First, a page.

Guitars sizzle with just the slightest bit of electrified overdrive in “In Another World.” A gentle string section dances around us in a simple strut in “John R. Brinkley.” Melodies rumble with a menacing melodicism in “Wings of a Rumor.” “Beauty Amongst the Trees” calls out to us with its unrealized catharsis just as “Every Dog Has Its Day” sways to the beat of a quaking country groove. Flat River Band flirt with powerful, tension-churning balladry in “Devil on the Side” and bittersweet poetry in “No Hill for a Climber,” and no matter what track we’re listening to on their 2019 epic Every Dog Has Its Day, they reintroduce us to a one of a kind charisma that has been setting their sound apart from the mainstream end of country music for over ten years now. In this latest LP, Flat River band don’t hold anything back from us lyrically or instrumentally, and while most of the songs on Every Dog Has Its Day have a somewhat softer sensibility than I was initially expecting them to, they’re far from underwhelming by any critical measurement.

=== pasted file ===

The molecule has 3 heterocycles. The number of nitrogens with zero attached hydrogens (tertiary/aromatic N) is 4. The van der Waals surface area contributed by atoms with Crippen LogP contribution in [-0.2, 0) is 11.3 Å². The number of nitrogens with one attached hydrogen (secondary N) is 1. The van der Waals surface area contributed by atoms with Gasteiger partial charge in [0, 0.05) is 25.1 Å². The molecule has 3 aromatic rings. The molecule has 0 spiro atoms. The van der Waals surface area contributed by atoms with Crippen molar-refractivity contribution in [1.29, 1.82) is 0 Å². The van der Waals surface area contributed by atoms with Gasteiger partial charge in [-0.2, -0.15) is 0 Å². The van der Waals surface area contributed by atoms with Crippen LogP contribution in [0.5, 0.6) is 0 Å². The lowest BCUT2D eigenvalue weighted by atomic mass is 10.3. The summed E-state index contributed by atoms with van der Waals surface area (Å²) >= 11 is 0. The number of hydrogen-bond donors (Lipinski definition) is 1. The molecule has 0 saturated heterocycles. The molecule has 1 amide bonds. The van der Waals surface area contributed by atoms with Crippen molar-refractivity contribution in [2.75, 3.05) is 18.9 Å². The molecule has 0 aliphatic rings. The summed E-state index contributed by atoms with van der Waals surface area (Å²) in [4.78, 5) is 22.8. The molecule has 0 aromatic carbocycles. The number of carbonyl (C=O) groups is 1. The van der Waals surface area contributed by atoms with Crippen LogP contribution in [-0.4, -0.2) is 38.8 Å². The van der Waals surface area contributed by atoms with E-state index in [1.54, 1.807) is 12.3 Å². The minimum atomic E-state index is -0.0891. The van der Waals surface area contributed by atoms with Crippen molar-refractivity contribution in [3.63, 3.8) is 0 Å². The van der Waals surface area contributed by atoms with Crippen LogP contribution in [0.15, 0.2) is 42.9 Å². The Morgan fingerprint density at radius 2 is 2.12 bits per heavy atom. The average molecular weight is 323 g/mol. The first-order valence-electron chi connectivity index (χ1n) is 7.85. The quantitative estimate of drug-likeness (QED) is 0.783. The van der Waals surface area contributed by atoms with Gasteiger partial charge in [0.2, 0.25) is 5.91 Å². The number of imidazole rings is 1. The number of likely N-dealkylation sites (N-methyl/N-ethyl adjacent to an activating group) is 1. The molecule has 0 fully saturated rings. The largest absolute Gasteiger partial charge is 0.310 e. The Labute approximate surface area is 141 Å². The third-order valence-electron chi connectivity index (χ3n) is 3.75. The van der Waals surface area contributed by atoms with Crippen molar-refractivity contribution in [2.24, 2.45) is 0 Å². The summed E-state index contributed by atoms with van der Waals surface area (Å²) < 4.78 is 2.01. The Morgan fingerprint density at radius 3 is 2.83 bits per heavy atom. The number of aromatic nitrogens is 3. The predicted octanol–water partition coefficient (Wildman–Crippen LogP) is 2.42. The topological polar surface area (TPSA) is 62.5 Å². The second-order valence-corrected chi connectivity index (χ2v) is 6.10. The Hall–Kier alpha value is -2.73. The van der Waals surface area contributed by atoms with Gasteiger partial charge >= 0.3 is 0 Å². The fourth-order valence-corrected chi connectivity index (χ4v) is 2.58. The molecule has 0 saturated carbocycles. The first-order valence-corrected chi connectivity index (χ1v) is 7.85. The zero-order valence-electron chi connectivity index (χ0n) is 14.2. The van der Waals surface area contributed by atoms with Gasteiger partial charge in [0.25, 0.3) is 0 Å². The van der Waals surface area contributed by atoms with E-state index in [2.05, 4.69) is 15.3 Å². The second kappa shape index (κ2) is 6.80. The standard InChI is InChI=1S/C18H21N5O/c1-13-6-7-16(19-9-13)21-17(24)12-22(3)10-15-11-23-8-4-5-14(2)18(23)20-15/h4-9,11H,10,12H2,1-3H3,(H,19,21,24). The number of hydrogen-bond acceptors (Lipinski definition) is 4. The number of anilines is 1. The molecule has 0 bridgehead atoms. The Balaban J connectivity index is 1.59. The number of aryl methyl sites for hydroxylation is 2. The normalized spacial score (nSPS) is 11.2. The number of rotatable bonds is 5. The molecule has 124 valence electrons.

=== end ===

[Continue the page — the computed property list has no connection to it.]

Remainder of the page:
There’s a lot of attention to detail in this master mix, and I couldn’t help but notice the intricate texture in the music right from the moment I sat down with the record for the first time just recently. “In Another World” and the title track have some seriously smoky string parts that glare at us more than they gleam, and despite the tightness of the production style, we never feel suffocated by the overwhelming amount of detail swirling around us in a juggernaut force. “John R. Brinkley,” “Devil on the Side” and “Wings of a Rumor” are boldly colorful but aren’t so robust in their construction that they minimize the emotionality of the other songs here at all, and I think that, in the grander scheme of things, Every Dog Has Its Day could end up being regarded as one of the more streamlined and well-thought out records this group has released since their formation. They’re clearly putting a lot of planning into their work here, but one thing that they’re not doing is overthinking a proven recipe for success.


Country fans young and old alike can’t beat Every Dog Has Its Day this January, and while the album originally debuted last summer, it has the look and feel of what I would describe as one of the first really important country music listens of the year 2020. There are a lot of groups, and among veteran Nashville acts especially, that are essentially trying to accomplish the same things Flat River Band are at the moment, and despite the similarities you could potentially draw between their latest record and the ongoing Americana revivalist movement, I don’t think that Every Dog Has Its Day is the product of some larger movement within the group’s chosen genre at all. On the contrary, this sounds like something that was made in the hearts of its creators which, as unfortunate as it truly is, is something that makes its tracklist really standout nowadays.

Sebastian Cole